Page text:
IN THE PAST DECADE, THERE is an increasing attention on the role of environmental or structural factors in HIV prevention. Literature suggests that factors outside the control of cognition of individuals such as social norms, materials and human resources, policies and legislation that facilitate or constrain individual behaviors.1 Much of the HIV-related intervention research available to date concerning environmental factors has been conducted within the context of commercial sex.2 In many countries where commercial sex is illegal, the majority of female sex workers (FSWs) work in entertainment establishments such as bars, night clubs, disco houses, karaoke centers, and massage parlors. Entertainment establishments serve as the situational context for condom use practices for the FSWs. Previous studies in developing countries such as Philippines, Republic of Dominic, and Thailand suggested that environmental factors were strong predictors of condom use behaviors among FSWs.3–5 These studies have been successfully translated into effective environmental/structural interventions that promote condom use among FSWs in different countries.5–10
Although commercial sex is illegal in China, it has developed into a widespread and thriving industry since early 1980s.11,12 There are an estimated 4 million to 10 million women engaging in commercial sex.11 Like in many other countries, most of the FSWs work in entertainment establishments.13 The FSWs and their clients play a critical role in the growing HIV epidemic in China, as recent data revealed that a majority of heterosexual transmission of HIV was through commercial sex.14 Sexual transmission of HIV in China has been increasing rapidly fast in the past years and accounted for nearly 50% of new infection cases in 2005.14 Previous studies suggested that FSWs in China had high rates of risky sexual behaviors including low rates of condom use and high rates of STDs. According to a recent review, STD infection rates among FSWs ranged from 40% to 85%.12 Prevalence of HIV among surveillance sites of FSWs was approximately 1%, and it was as high as 10% in some sites.15 As some experts note that FSWs and their clients may serve as the “bridge population” linking high-risk groups (such as drug users and STDs) to the general population.11,16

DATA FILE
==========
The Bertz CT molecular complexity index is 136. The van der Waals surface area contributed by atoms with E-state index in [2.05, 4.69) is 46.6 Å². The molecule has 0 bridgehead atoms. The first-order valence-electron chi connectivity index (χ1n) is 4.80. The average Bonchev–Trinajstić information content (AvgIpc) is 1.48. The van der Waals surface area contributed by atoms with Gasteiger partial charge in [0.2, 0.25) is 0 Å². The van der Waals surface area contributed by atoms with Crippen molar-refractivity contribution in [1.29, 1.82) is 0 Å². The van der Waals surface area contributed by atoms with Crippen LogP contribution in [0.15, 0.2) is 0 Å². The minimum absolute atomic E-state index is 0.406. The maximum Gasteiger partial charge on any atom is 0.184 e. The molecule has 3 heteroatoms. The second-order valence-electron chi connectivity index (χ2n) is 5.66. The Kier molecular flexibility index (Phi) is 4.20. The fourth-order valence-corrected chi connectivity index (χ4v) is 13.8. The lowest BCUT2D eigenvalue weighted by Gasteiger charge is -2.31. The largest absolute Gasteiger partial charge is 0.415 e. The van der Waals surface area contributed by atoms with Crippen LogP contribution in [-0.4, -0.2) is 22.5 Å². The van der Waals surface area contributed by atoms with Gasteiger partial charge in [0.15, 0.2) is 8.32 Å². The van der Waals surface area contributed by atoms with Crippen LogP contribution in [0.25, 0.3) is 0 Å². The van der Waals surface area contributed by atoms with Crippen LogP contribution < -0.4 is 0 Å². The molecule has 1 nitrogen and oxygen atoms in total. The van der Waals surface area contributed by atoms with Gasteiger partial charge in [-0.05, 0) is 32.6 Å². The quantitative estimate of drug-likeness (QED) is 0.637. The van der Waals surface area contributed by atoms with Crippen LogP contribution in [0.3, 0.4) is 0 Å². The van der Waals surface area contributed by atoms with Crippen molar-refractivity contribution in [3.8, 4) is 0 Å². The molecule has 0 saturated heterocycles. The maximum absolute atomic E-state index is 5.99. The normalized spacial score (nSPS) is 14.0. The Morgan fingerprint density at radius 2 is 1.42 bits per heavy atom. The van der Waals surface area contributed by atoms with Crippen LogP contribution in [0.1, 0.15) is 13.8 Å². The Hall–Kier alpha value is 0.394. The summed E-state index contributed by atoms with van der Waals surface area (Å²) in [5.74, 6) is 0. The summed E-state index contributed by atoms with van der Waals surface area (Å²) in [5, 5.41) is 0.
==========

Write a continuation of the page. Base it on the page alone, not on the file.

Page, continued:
A limited number of studies have documented the importance of environmental factors in FSWs' HIV risks. For example, FSWs' condom use behaviors were associated with the characteristics of their workplaces or their working conditions.16–18 A previous study also found a strong linkage between the gatekeepers' (managers or owners of the establishments) attitude and FSWs' condom use.19 However, there remains a lack of studies on environmental support on FSWs' HIV protection behaviors. Particularly, there is a lack of data on measuring environmental support that includes condom access, managerial, and social support. In addition, previous studies have primarily focused on consistent condom use, with insufficient data on other HIV prevention behaviors such as STD/HIV testing, proper use of condoms, and condom use communication. Given the escalating scale of HIV epidemic in China and the critical role of commercial sex in the epidemic, the current study will provide data to inform future effective environmental–structural interventions to reduce HIV risks among the vulnerable population of FSWs in China.
In this study, we conducted a baseline survey among 310 FSWs working in entertainment establishments in Guangxi, China. A scale was developed to measure the level of environmental support for condom use and HIV prevention. We examined the association of environmental support and HIV prevention behaviors, including condom use frequency, condom use communication, correct use of condom, HIV and STD testing, and condom use intention. We hypothesized that environmental support is positively associated with HIV protection behaviors after controlling for potential confounders, including demographic and working characteristics as well as condom use self-efficacy and condom use knowledge, as self-efficacy and knowledge of condom use were identified to be strong predictors of condom use.20
The data in the current study were drawn from the baseline assessment of a pilot HIV/STD prevention project, which was conducted in 2006 in Liuzhou City of Guangxi Zhuang Autonomous Region (“Guangxi”). Guangxi, 1 of China's 5 autonomous and multiethnic regions, is located in the southwest China, bordering Viet Nam. The prosperous economy and increased tourism in Guangxi have created a demand and market for commercial sex. With a population of 1.3 million, Liuzhou is the second largest city and the largest industrial center in Guangxi. The majority (60%) of the population in Liuzhou are Han Chinese, and the rest are minorities, with Zhuang minority being the largest group.21 Like other areas of Guangxi, there are many entertainment establishments in Liuzhou, providing commercial sex services.
Participants and Survey Procedure